• Compassion for employees and customers impacted by the crisis
  • Being prepared to adopt alternative working, technological or communication systems, including changes to company operations, providing personal protective equipment, continuous sanitizing of workspaces and equipment, training staff in new protocols, and where appropriate facilitating remote working for employees.
  • Having access to financial and other resources to help absorb the costs of the crisis, an early and aggressive review of cash flow and the development of a cash management plan

Unfortunately the Covid-19 crisis unfolded without much warning so it was difficult for businesses to make preparations beforehand. It was and is important for businesses to take advantage of all the help available from governments and other organizations.  There the operations of the business should be continuously reviewed and changes made when necessary.  Everyone involved with the business should be kept fully apprised of all changes to business operations.  Managers must be given the resources to be able to act quickly, decisively and effectively and they should know how to access external help and advice.

From an article by CPA Canada

Financial Considerations for First Time Home Buyers

By Randall Orser | Investments , Personal Finances , Personal Income Tax

The Covid-19 pandemic has not stopped people from wanting to buy a home for the first time.  However it is necessary to do some long term planning including preparation for the unknown before taking the plunge into the housing market.

Canadian house sales rebounded by 63% month over month in June showing that the real estate market seems to be holding steady despite the financial problems that the pandemic has caused.  However the Canada Mortgage and Housing Corporation (CMHC) predicts that home prices will fall up to 18% due to job losses, declining income, stalling construction and it has now tightened lending restrictions.  Despite this, Canadians are still feeling optimistic about the real estate market mostly due to the all time historic low interest rates.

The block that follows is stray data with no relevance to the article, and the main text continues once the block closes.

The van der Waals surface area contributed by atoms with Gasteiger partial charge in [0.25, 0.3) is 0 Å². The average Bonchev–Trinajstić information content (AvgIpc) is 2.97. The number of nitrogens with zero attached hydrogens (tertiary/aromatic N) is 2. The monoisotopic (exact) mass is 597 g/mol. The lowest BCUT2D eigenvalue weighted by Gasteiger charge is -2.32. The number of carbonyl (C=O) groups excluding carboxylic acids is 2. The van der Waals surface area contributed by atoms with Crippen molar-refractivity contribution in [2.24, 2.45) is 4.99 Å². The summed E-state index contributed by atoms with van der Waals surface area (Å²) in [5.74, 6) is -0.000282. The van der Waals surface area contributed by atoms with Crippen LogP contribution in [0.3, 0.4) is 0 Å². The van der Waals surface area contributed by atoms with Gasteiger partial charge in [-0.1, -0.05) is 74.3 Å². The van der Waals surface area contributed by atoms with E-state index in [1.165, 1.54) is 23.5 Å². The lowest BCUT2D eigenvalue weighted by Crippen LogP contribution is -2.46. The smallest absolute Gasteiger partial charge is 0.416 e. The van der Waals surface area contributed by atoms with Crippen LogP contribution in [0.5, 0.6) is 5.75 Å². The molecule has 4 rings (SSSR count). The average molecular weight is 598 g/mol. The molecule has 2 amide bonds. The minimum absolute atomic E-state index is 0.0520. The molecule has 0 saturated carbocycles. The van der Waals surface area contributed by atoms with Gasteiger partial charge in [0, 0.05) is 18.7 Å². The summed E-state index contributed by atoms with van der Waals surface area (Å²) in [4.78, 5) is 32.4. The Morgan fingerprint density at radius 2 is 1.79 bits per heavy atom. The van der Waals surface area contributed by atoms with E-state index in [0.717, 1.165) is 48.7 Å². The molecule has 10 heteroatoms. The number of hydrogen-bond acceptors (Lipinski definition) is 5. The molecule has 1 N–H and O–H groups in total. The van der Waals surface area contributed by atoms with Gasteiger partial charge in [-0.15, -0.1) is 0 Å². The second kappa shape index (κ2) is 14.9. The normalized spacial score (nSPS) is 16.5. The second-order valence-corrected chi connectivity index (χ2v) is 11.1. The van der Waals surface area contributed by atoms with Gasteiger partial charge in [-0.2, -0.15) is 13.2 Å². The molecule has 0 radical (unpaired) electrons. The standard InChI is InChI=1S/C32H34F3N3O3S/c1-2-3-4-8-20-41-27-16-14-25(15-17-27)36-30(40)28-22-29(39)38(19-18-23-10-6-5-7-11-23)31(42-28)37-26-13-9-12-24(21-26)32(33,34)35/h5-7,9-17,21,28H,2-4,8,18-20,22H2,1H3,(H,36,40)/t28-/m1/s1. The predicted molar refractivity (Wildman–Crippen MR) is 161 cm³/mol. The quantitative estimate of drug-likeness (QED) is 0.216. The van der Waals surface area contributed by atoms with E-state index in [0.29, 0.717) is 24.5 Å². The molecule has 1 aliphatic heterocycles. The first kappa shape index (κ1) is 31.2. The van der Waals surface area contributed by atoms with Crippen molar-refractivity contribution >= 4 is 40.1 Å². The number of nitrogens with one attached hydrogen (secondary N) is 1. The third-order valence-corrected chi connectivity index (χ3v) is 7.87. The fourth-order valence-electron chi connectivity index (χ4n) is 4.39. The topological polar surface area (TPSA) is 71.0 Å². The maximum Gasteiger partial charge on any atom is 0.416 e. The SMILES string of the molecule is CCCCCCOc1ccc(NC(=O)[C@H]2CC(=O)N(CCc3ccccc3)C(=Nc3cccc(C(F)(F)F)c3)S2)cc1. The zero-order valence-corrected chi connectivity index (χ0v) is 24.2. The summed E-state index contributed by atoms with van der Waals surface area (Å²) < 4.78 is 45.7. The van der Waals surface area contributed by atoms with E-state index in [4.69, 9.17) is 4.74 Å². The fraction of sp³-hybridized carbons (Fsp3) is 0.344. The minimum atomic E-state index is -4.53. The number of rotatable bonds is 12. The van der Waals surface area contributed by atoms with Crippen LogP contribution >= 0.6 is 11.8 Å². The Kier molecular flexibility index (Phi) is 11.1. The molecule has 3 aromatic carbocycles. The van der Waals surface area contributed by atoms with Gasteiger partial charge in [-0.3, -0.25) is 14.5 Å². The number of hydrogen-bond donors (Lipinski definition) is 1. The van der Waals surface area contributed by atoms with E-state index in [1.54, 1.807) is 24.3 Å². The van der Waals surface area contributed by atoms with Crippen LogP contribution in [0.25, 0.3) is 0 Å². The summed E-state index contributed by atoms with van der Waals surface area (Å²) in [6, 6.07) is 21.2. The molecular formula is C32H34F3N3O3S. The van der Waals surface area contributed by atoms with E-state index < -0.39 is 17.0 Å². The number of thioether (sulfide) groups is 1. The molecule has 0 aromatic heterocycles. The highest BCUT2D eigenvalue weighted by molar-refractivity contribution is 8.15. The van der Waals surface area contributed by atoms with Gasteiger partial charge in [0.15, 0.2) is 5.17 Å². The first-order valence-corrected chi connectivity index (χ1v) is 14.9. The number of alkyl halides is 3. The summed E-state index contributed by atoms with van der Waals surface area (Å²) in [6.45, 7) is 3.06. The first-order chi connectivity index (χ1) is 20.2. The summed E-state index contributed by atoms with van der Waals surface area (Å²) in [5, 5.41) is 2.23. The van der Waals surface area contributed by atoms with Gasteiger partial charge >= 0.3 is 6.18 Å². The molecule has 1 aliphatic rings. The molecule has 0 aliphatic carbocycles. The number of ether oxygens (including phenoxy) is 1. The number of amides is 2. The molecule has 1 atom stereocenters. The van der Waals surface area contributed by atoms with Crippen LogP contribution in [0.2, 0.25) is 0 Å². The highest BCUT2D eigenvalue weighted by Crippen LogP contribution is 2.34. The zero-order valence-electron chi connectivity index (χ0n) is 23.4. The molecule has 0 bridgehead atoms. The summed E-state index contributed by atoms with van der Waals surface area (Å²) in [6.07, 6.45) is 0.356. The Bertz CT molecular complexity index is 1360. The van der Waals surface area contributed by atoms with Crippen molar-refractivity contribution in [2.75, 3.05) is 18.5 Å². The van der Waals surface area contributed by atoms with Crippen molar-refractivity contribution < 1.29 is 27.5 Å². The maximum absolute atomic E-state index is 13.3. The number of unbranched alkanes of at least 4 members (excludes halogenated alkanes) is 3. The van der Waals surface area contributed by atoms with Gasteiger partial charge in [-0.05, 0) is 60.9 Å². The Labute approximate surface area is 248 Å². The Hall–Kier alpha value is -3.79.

If you are thinking about purchasing your first home you should consider the following:

1.  Adjusting your expectations - even if you are relatively unscathed by the pandemic and still have stable employment it is a good idea to weigh your needs against what you want to own and adjusting your expectations.  For example do you really need a single detached home?  If you are working remotely would living outside of the city where property is usually cheaper to buy be an option?  Do you really need a backyard? if not would a condo work for you?  Making adjustments to your expectations will help you to better assess what you can comfortably afford while maybe retaining some of your savings.

2.  What you can afford should be based on your lifestyle not low interest rates. You should not be stretching yourself beyond the limits of what you can really afford while still retaining your lifestyle.  Though low interest rates are a plus for many the CMHC says it is important to consider the losses that you may suffer should house prices decline. Making a bigger downpayment will help to protect you against these possible future losses.